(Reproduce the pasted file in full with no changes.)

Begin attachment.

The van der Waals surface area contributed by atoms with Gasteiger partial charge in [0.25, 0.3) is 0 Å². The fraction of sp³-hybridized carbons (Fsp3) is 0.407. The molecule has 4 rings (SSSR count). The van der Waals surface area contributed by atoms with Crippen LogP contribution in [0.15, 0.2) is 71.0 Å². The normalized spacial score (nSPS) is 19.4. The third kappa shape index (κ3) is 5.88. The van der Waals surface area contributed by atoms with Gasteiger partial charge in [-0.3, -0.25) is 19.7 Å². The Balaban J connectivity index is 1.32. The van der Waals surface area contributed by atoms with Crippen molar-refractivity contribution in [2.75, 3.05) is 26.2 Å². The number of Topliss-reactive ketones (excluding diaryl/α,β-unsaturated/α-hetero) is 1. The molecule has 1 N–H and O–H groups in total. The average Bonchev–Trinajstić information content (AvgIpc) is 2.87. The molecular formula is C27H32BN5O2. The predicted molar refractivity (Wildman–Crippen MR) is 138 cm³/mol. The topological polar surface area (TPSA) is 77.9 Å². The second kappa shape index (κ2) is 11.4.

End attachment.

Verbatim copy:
The van der Waals surface area contributed by atoms with Gasteiger partial charge in [0.25, 0.3) is 0 Å². The fraction of sp³-hybridized carbons (Fsp3) is 0.407. The molecule has 4 rings (SSSR count). The van der Waals surface area contributed by atoms with Crippen LogP contribution in [0.15, 0.2) is 71.0 Å². The normalized spacial score (nSPS) is 19.4. The third kappa shape index (κ3) is 5.88. The van der Waals surface area contributed by atoms with Gasteiger partial charge in [-0.3, -0.25) is 19.7 Å². The Balaban J connectivity index is 1.32. The van der Waals surface area contributed by atoms with Crippen molar-refractivity contribution in [2.75, 3.05) is 26.2 Å². The number of Topliss-reactive ketones (excluding diaryl/α,β-unsaturated/α-hetero) is 1. The molecule has 1 N–H and O–H groups in total. The average Bonchev–Trinajstić information content (AvgIpc) is 2.87. The molecular formula is C27H32BN5O2. The predicted molar refractivity (Wildman–Crippen MR) is 138 cm³/mol. The topological polar surface area (TPSA) is 77.9 Å². The second kappa shape index (κ2) is 11.4.